Surprised there's been no discussion of Bentonville with the relatively new museum of American art there. Surely there must be at least some 'que thereabouts, and somewhere nicer for the visiting Wally World execs to eat. (I prefer the former, but will listen to discussion of the latter.)
I'm hoping someone has tried The Hive at the 21 c hotel. "Refined country cuisine" does not rock my boat but they do serve rabbit.
Fortunately Farmers Market season is once again upon us so I have an excuse to hit Crepes Paulette. For anyone who hasn't tried them yet, they are a delicious crepe wrap sandwich truck on (or a block away from) the square.
Barbeque? I have yet to find anything earthshaking here. Smokin Joes has been around for years but I'm partial to Whole Hog on Walnut.
The museum's name is Crystal Bridges. It is excellent, the setting for the museum is incredible considering it is right in the heart of town.
I have dined at Tusk and Trotter and the food was very good, the service was a bit slow. I was a solo diner sitting at the bar and the bartender had a group of friends hanging out he seemed much more interested in.
There is another new restaurant in the NWA called 28 Springs in old downtown Siloam Springs. If you stay on the highway you will miss it. Went for Sunday brunch and was very happy. THey change the menu frequently so what I had is no longer on the menu. There was a jazz combo playing and they were entertaining. The volumn was not so loud you could not have a conversation with out raising your voice to be heard. Plus they were just darn good musicians. This place is owned by Miles James who also has James at the Mill down between Springdale and Fayetteville. A bit out of the way but well worth the drive. http://www.28springs.com/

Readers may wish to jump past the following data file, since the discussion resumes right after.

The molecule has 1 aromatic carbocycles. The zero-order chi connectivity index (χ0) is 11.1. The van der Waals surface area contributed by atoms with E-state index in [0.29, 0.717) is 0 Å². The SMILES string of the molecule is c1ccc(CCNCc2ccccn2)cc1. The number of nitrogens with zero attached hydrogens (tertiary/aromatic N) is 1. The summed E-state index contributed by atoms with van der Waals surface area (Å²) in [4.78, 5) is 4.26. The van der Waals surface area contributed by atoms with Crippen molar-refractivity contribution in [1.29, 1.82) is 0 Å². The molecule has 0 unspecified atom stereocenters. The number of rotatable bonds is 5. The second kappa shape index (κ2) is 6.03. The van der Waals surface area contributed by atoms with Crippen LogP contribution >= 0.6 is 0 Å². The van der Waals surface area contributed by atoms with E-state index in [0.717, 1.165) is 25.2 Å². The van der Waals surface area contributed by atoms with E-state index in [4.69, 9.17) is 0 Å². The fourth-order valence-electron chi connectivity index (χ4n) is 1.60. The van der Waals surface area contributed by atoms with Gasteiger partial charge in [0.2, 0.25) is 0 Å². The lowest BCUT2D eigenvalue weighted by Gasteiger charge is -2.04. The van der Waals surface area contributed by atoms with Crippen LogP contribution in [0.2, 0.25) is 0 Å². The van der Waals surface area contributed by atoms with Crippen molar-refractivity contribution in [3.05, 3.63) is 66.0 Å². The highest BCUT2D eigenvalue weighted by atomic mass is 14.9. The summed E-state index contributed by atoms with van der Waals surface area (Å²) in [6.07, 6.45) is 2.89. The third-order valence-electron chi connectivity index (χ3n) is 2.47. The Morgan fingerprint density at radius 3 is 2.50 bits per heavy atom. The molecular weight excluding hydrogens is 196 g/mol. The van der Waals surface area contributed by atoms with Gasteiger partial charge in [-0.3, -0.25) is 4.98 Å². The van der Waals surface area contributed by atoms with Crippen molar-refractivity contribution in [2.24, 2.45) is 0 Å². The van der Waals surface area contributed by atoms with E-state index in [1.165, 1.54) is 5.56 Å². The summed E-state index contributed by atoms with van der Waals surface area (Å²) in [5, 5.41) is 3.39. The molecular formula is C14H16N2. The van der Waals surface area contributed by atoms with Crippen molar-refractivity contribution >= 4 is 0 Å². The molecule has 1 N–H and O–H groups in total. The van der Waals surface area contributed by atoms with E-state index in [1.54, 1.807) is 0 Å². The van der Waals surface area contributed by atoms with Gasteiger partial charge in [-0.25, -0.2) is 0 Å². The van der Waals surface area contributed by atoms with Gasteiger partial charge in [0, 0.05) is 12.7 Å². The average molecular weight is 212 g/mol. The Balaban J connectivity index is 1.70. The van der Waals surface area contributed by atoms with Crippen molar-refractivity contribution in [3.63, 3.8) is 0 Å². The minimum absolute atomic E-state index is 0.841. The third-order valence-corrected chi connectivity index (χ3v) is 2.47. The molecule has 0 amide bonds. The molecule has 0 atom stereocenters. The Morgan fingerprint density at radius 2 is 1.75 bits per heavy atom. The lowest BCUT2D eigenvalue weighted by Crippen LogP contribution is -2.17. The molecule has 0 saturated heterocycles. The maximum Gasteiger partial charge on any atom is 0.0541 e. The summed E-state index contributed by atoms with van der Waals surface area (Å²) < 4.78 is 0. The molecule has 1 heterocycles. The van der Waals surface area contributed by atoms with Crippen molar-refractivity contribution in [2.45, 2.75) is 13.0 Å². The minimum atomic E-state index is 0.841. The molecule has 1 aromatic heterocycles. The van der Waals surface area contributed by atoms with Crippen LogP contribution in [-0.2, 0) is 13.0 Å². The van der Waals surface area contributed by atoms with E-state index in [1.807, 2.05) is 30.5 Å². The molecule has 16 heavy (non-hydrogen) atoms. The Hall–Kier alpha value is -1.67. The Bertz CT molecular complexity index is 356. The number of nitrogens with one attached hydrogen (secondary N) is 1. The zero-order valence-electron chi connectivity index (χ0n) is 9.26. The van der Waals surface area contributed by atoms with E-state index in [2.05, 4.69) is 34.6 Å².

I'm in Bentonville on a short-term assignment right now. I'm staying near the W World HQ. Have been too busy to venture out much, but this weekend I'm planning to try Tusks and Trotters, for sure.
I went to the Flying Fish on the square for dinner the other night. The atmosphere and service were great (think 1950's to 60's diner style with good blues playing the whole time.) The theme is hokey, but fun. The entire staff when I was there seemed to be Latino, but the atmosphere doesn't seem like one created by the Latino culture.
Unfortunately, they serve mainly catfish, and catfish is one of the few foods to which I have an aversion. But they also have Grouper and Tilapia. I opted for a basket of fried Grouper--it came with fries and two hushpuppies. Overall, everything was good, but the breading was not at all to my liking. They use a heavy, dense cornmeal crust and by the time they finish deep-frying it, it's a bit like cornmeal concrete. The fish inside was tender and moist but lost in the outside armour. Fries were okay and the hushpuppies were yummie. I plan to give Flying Fish another try--this time I will opt for grilled fish and order more hushpuppies.
I watched a couple having quite a feast at another table. They started with a big plate of oysters on the half. Not sure I would order oysters in Bentonville at a fast-food style restaurant, but hey, to each his own.
I'm off to the wars again. Will update as this assignment plays out.